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Western officials and the Obama administration continue to insist, albeit without offering any proof thus far, that a chemical weapons attack near Damascus last month was perpetrated by the Assad regime. Officials from Syria and Russia, meanwhile, have claimed all along the deployment was probably the work of jihadist rebels — a “false-flag” attack meant to draw in foreign intervention on behalf of the opposition. Amid the confusion, however, evidence pointing to opposition forces as the culprits continues to mount.

As with most claims in war, the truth remains murky, but strong doubts about the veracity of accusations against Assad have only grown in recent weeks. Now, a classified U.S. military document obtained by WND confirms what had long been suspected: Al-Qaeda-led fighters with the rebel Jabhat al-Nusra Front in Syria are known to have been in possession of sarin gas, because some was confiscated from them earlier this year in Turkey.

 

Russian Deputy Foreign Minister Sergei Ryabkov said that Syria’s government has provided Russia with new materials pointing to rebels’ involvement in a chemical attack that occurred outside Damascus on August 21.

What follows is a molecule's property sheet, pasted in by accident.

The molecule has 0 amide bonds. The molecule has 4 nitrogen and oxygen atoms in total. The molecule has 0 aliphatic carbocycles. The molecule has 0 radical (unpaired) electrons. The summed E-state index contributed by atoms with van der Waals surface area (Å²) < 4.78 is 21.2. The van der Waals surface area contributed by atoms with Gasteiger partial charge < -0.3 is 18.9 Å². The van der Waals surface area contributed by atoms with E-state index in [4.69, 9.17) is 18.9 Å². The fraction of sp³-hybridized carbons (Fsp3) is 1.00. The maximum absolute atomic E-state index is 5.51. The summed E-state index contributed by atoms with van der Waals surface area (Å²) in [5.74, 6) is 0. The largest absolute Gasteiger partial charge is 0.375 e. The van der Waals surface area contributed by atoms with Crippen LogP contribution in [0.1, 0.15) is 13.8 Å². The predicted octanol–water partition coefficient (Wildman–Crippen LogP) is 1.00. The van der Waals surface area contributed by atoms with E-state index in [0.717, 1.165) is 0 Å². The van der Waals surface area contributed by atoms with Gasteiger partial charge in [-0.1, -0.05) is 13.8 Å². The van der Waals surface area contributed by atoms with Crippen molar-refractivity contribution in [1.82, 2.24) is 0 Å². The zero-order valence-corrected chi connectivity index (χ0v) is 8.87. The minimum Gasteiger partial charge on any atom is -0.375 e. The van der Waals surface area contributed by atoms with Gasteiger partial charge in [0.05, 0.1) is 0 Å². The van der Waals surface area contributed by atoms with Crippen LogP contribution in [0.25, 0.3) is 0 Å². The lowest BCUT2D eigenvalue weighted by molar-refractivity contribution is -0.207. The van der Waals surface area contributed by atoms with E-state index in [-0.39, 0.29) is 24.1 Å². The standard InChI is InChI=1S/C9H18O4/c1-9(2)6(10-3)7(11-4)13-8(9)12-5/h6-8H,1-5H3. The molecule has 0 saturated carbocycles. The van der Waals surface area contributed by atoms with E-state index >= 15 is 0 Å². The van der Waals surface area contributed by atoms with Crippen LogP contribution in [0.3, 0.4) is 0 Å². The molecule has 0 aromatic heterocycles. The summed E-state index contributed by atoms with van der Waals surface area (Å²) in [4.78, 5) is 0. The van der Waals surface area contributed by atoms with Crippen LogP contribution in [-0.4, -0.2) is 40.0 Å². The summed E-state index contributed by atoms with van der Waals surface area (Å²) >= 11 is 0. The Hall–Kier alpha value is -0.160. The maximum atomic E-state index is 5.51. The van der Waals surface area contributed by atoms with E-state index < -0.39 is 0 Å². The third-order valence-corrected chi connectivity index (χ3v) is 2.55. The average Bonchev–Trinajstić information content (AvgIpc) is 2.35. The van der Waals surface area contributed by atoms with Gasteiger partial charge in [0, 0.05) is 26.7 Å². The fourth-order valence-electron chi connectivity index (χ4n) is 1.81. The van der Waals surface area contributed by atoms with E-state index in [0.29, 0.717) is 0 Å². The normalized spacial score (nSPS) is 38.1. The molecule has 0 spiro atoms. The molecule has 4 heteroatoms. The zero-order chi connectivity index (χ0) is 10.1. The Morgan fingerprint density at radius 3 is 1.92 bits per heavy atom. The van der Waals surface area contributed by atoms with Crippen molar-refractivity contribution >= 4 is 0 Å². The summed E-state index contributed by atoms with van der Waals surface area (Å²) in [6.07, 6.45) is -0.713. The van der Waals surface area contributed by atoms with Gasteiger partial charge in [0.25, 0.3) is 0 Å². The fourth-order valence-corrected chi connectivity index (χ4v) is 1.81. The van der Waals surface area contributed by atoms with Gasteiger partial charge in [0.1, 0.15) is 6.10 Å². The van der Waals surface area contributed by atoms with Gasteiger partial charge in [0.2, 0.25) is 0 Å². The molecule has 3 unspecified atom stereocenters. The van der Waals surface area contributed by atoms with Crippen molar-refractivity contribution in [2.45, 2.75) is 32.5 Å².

As weapons and supplies funded by U.S. taxpayers pour into Syria in a bid to help Western-backed Islamist rebels take down the Assad regime, the Obama administration and its apologists continue to insist that the aid is meant to bolster “moderate” or even “secular” opposition fighters. Among the most frequent entities mentioned as worthy of U.S. government support is the so-called Free Syrian Army — an Islamist-dominated outfit overseen by a Syrian military defector that helps distribute military weaponry and other goods provided by the Obama administration, Western governments, and a coalition of Islamist dictators hoping to unseat their secular counterpart in Damascus.

The outfit’s main selling point appears to be that, as opposed to the more effective fighting forces in Syria, the Free Syrian Army is not technically al-Qaeda. But what is the Free Syrian Army, really? No two analysts have the same answer.

Hundreds of South Korean supervisory workers once again crossed the border between the two Koreas on September 16, to resume work at the Kaesong Industrial Complex, a joint venture located just six miles north of the Demilitarized Zone.

On September 12, Syrian Foreign Minister Walid Muallem sent a letter to the Organisation for the Prohibition of Chemical Weapons (OPCW) — which describes itself as “the implementing body of the Chemical Weapons Convention” (CWC) — informing the international body that it intends to join the CWC and that Syria is in the process of transmitting its “legislative decrees to the UN Secretary General.

 
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